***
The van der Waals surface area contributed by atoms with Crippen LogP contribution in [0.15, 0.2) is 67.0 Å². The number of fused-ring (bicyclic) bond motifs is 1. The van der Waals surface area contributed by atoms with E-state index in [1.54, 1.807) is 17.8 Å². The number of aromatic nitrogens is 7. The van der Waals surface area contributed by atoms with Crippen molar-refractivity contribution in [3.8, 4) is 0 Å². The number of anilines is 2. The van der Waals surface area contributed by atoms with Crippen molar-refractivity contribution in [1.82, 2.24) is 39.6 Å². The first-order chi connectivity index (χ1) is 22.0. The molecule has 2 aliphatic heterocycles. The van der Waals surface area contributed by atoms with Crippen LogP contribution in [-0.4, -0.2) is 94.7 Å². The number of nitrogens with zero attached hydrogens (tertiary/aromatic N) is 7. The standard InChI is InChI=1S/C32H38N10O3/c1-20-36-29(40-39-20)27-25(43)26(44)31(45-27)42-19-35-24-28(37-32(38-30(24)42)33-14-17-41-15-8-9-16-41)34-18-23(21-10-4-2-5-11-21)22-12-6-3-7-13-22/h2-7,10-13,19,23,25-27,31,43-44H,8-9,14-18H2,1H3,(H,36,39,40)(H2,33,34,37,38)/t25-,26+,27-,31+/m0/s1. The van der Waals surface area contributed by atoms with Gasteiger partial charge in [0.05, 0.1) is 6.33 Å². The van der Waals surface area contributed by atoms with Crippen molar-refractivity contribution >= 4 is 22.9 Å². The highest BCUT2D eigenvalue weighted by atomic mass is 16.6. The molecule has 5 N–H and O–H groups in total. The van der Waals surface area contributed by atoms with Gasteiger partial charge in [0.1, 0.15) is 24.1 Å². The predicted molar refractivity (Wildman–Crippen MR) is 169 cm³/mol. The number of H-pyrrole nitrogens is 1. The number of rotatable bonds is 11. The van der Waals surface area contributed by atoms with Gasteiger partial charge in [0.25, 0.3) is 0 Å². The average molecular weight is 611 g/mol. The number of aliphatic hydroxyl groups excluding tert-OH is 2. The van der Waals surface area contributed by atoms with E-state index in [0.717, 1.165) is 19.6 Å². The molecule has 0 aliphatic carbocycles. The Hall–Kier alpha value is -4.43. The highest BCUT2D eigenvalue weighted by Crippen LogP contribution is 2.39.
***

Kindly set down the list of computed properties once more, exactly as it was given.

The van der Waals surface area contributed by atoms with Crippen LogP contribution in [0.15, 0.2) is 67.0 Å². The number of fused-ring (bicyclic) bond motifs is 1. The van der Waals surface area contributed by atoms with E-state index in [1.54, 1.807) is 17.8 Å². The number of aromatic nitrogens is 7. The van der Waals surface area contributed by atoms with Crippen molar-refractivity contribution in [3.8, 4) is 0 Å². The number of anilines is 2. The van der Waals surface area contributed by atoms with Crippen molar-refractivity contribution in [1.82, 2.24) is 39.6 Å². The first-order chi connectivity index (χ1) is 22.0. The molecule has 2 aliphatic heterocycles. The van der Waals surface area contributed by atoms with Crippen LogP contribution in [-0.4, -0.2) is 94.7 Å². The number of nitrogens with zero attached hydrogens (tertiary/aromatic N) is 7. The standard InChI is InChI=1S/C32H38N10O3/c1-20-36-29(40-39-20)27-25(43)26(44)31(45-27)42-19-35-24-28(37-32(38-30(24)42)33-14-17-41-15-8-9-16-41)34-18-23(21-10-4-2-5-11-21)22-12-6-3-7-13-22/h2-7,10-13,19,23,25-27,31,43-44H,8-9,14-18H2,1H3,(H,36,39,40)(H2,33,34,37,38)/t25-,26+,27-,31+/m0/s1. The van der Waals surface area contributed by atoms with Gasteiger partial charge in [0.05, 0.1) is 6.33 Å². The van der Waals surface area contributed by atoms with Crippen molar-refractivity contribution >= 4 is 22.9 Å². The highest BCUT2D eigenvalue weighted by atomic mass is 16.6. The molecule has 5 N–H and O–H groups in total. The van der Waals surface area contributed by atoms with Gasteiger partial charge in [0.1, 0.15) is 24.1 Å². The predicted molar refractivity (Wildman–Crippen MR) is 169 cm³/mol. The number of H-pyrrole nitrogens is 1. The number of rotatable bonds is 11. The van der Waals surface area contributed by atoms with Gasteiger partial charge in [0.25, 0.3) is 0 Å². The average molecular weight is 611 g/mol. The number of aliphatic hydroxyl groups excluding tert-OH is 2. The van der Waals surface area contributed by atoms with E-state index in [0.717, 1.165) is 19.6 Å². The molecule has 0 aliphatic carbocycles. The Hall–Kier alpha value is -4.43. The highest BCUT2D eigenvalue weighted by Crippen LogP contribution is 2.39.